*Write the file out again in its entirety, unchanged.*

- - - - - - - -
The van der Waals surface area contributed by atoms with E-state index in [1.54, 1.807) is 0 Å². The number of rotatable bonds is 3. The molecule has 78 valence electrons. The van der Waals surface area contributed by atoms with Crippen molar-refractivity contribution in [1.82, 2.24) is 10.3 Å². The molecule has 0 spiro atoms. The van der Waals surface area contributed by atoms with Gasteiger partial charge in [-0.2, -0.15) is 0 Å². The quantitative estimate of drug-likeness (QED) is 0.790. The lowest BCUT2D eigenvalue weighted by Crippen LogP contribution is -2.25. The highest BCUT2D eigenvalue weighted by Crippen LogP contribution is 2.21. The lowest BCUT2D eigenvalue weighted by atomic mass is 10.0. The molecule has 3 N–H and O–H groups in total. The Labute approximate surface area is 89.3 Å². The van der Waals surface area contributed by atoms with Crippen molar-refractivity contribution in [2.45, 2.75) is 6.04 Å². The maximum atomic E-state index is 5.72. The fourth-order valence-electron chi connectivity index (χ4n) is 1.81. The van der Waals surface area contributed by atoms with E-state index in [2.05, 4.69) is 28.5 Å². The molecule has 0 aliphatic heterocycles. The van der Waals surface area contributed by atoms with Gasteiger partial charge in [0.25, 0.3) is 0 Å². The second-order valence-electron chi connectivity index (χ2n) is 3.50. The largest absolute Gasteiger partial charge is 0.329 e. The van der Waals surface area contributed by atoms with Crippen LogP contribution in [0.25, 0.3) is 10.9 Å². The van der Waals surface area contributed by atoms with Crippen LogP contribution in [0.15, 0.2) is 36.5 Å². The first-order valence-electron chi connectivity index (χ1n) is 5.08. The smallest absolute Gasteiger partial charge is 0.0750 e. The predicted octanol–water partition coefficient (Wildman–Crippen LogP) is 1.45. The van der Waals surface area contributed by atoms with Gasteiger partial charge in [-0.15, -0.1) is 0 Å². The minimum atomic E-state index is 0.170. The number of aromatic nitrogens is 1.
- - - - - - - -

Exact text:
The van der Waals surface area contributed by atoms with E-state index in [1.54, 1.807) is 0 Å². The number of rotatable bonds is 3. The molecule has 78 valence electrons. The van der Waals surface area contributed by atoms with Crippen molar-refractivity contribution in [1.82, 2.24) is 10.3 Å². The molecule has 0 spiro atoms. The van der Waals surface area contributed by atoms with Gasteiger partial charge in [-0.2, -0.15) is 0 Å². The quantitative estimate of drug-likeness (QED) is 0.790. The lowest BCUT2D eigenvalue weighted by Crippen LogP contribution is -2.25. The highest BCUT2D eigenvalue weighted by Crippen LogP contribution is 2.21. The lowest BCUT2D eigenvalue weighted by atomic mass is 10.0. The molecule has 3 N–H and O–H groups in total. The Labute approximate surface area is 89.3 Å². The van der Waals surface area contributed by atoms with Crippen molar-refractivity contribution in [2.45, 2.75) is 6.04 Å². The maximum atomic E-state index is 5.72. The fourth-order valence-electron chi connectivity index (χ4n) is 1.81. The van der Waals surface area contributed by atoms with E-state index in [2.05, 4.69) is 28.5 Å². The molecule has 0 aliphatic heterocycles. The van der Waals surface area contributed by atoms with Gasteiger partial charge in [0.25, 0.3) is 0 Å². The second-order valence-electron chi connectivity index (χ2n) is 3.50. The largest absolute Gasteiger partial charge is 0.329 e. The van der Waals surface area contributed by atoms with Crippen LogP contribution in [0.25, 0.3) is 10.9 Å². The van der Waals surface area contributed by atoms with Crippen LogP contribution in [0.15, 0.2) is 36.5 Å². The first-order valence-electron chi connectivity index (χ1n) is 5.08. The smallest absolute Gasteiger partial charge is 0.0750 e. The predicted octanol–water partition coefficient (Wildman–Crippen LogP) is 1.45. The van der Waals surface area contributed by atoms with Gasteiger partial charge in [-0.15, -0.1) is 0 Å². The minimum atomic E-state index is 0.170. The number of aromatic nitrogens is 1.